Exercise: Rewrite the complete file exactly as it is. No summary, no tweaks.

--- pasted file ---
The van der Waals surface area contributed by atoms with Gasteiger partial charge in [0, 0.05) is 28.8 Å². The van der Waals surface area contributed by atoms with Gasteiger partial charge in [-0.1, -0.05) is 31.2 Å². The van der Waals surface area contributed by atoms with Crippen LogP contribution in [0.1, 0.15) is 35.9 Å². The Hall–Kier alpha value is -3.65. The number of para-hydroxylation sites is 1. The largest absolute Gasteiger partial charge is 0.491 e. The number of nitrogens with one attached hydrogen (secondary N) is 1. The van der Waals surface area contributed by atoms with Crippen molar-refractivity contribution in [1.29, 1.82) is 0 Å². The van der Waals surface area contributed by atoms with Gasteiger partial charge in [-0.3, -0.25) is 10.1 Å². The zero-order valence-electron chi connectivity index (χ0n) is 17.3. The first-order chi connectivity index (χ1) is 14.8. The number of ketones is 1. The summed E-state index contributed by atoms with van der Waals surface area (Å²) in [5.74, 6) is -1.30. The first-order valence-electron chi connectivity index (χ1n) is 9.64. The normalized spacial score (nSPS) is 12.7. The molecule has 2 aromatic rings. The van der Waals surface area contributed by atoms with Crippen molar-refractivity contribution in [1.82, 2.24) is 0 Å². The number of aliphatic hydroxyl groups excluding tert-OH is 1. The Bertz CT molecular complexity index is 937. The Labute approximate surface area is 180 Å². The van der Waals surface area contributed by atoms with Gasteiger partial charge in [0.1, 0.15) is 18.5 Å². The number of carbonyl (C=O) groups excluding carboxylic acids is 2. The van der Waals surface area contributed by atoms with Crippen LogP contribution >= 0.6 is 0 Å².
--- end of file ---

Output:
The van der Waals surface area contributed by atoms with Gasteiger partial charge in [0, 0.05) is 28.8 Å². The van der Waals surface area contributed by atoms with Gasteiger partial charge in [-0.1, -0.05) is 31.2 Å². The van der Waals surface area contributed by atoms with Crippen LogP contribution in [0.1, 0.15) is 35.9 Å². The Hall–Kier alpha value is -3.65. The number of para-hydroxylation sites is 1. The largest absolute Gasteiger partial charge is 0.491 e. The number of nitrogens with one attached hydrogen (secondary N) is 1. The van der Waals surface area contributed by atoms with Crippen molar-refractivity contribution in [1.29, 1.82) is 0 Å². The van der Waals surface area contributed by atoms with Gasteiger partial charge in [-0.3, -0.25) is 10.1 Å². The zero-order valence-electron chi connectivity index (χ0n) is 17.3. The first-order chi connectivity index (χ1) is 14.8. The number of ketones is 1. The summed E-state index contributed by atoms with van der Waals surface area (Å²) in [5.74, 6) is -1.30. The first-order valence-electron chi connectivity index (χ1n) is 9.64. The normalized spacial score (nSPS) is 12.7. The molecule has 2 aromatic rings. The van der Waals surface area contributed by atoms with Crippen molar-refractivity contribution in [1.82, 2.24) is 0 Å². The number of aliphatic hydroxyl groups excluding tert-OH is 1. The Bertz CT molecular complexity index is 937. The Labute approximate surface area is 180 Å². The van der Waals surface area contributed by atoms with Gasteiger partial charge in [0.1, 0.15) is 18.5 Å². The number of carbonyl (C=O) groups excluding carboxylic acids is 2. The van der Waals surface area contributed by atoms with Crippen LogP contribution >= 0.6 is 0 Å².